Friday, October 7, 2022

Lars P. Syll —On the validity of econometric inferences


This is essentially a recap of Keynes's criticism of Tinbergen's approach to econometrics. The basis of the issue is the assumption that the social sciences are sufficiently like the natural sciences to enable use of similar methodology. 

Keynes argued that this assumption is wrong. The subject matter of economics is historical and institutional, that is, variable, and in social systems, the data lacks the homogeneity of the natural sciences. See the blog post by Lars, Econometrics: The Keynes-Tinbergen controversy (8 Nov 2018).

We now know much more about systems than was known in the 1930 and 40's when this controversy began that was sparked by Keynes. The problem that the social sciences, including economics, face is modeling complex adaptive systems, which societies are. This means that not only are there known unknown owing to complexity but also unknown and likely unknowns that are not knowable in advance owing to emergence as a result of adaptation through learning from feedback.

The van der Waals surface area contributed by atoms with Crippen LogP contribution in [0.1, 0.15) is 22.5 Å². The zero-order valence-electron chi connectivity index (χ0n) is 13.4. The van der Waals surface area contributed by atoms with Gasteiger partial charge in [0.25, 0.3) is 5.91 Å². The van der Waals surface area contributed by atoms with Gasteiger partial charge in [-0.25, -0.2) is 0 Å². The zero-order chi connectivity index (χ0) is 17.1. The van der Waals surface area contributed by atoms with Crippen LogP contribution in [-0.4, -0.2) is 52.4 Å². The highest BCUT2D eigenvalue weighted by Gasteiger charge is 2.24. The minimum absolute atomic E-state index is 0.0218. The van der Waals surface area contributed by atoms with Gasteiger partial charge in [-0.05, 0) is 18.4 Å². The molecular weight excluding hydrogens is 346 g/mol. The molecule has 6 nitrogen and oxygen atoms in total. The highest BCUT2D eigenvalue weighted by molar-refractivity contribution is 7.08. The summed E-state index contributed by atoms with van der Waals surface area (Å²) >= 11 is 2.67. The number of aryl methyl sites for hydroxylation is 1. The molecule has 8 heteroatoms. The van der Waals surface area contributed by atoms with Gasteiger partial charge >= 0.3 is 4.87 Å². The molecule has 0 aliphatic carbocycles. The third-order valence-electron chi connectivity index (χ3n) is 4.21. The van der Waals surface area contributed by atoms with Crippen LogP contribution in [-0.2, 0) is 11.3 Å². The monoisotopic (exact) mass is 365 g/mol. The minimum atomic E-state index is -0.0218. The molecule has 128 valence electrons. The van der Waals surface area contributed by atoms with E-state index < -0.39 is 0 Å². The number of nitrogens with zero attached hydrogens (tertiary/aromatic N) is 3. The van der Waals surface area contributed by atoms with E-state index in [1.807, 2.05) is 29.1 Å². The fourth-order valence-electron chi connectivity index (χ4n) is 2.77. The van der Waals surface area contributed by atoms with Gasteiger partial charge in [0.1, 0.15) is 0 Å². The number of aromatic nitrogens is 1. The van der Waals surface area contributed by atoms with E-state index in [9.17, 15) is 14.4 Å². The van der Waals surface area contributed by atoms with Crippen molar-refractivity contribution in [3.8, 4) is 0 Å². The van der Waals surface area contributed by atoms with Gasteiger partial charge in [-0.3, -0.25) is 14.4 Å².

This is a reason that heterodox approaches to economics reject the conventional approach based on formalism. For example, MMT is based on operational analysis of institutional arrangements, specifically the existing monetary system as a general case and the various national systems as specific cases.

Lars P. Syll’s Blog
On the validity of econometric inferences
Lars P. Syll | Professor, Malmo University

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